Trench collapses kill an average of two workers each month. The inherent risks involved with digging trenches is why the US Department of Labor considers trenching to be among the most dangerous types of work in the country.
Trench collapse is a problem that hits close to home.
This past month, a construction worker in Decatur was trapped for over two hours when the trench he was working in collapsed on top of him. The collapse buried him 20 feet underground as he was attempting to conduct work for the Decatur Sanitary District. Fortunately, firefighters were able to extract him from the collapsed soil and transport him to St. John's Hospital where he was treated and released. It is a story with a happy ending, but workers' compensation lawyers in Algonquin know that is not often the case when workers are trapped so deep, for so long.
OSHA Guidelines Don't Always Protect Workers
OSHA guidelines require that workers have easy access and egress within all excavations. Further, companies are required to test for low-oxygen levels the presence of toxic gases, and to inspect trenches following snow or rainfall. Companies are also required to keep heavy equipment far away from open trenches, and to issue their employee with high-visibility clothing when the trench is being dug in close proximity to vehicular traffic.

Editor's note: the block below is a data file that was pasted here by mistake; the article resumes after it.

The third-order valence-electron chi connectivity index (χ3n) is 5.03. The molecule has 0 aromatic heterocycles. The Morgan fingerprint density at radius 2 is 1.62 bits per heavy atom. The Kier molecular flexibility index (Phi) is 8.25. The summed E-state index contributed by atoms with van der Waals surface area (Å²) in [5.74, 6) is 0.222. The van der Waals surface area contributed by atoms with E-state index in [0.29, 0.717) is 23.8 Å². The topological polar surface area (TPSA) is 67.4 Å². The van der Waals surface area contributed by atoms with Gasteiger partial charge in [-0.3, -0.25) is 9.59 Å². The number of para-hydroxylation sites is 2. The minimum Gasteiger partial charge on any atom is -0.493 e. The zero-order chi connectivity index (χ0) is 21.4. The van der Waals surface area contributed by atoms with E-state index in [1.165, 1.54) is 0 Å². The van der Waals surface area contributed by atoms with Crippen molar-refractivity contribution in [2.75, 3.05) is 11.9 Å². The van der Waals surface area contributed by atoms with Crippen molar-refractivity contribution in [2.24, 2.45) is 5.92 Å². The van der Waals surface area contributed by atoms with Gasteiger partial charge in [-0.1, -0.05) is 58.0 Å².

These guidelines are designed to ensure the structural safety of the trench and the health of the workers who ply their trade below the surface of the ground. Companies that fail to adhere to these guidelines place their employees at risk of serious injury or death. When an employer deliberately ignores these guidelines, a workers' compensation lawyer in Algonquin can hold them liable for the personal injuries and damage their negligence causes.
Trenching violations are common in Illinois and most recently, Ferro, a Joliet construction company was cited by OSHA for allowing employees to work in trenches that were not properly shored and shielded with cave-in protection measures. The company was also cited due to the fact that their trenches did not provide easy egress for workers. OSHA fined Ferro $104,756 for their repeated violations of standard safety protocols. This was the 7th time since 1976 that Ferro was cited by OSHA for similar violations. In fact, four of these citations were issued in the past 15 years alone.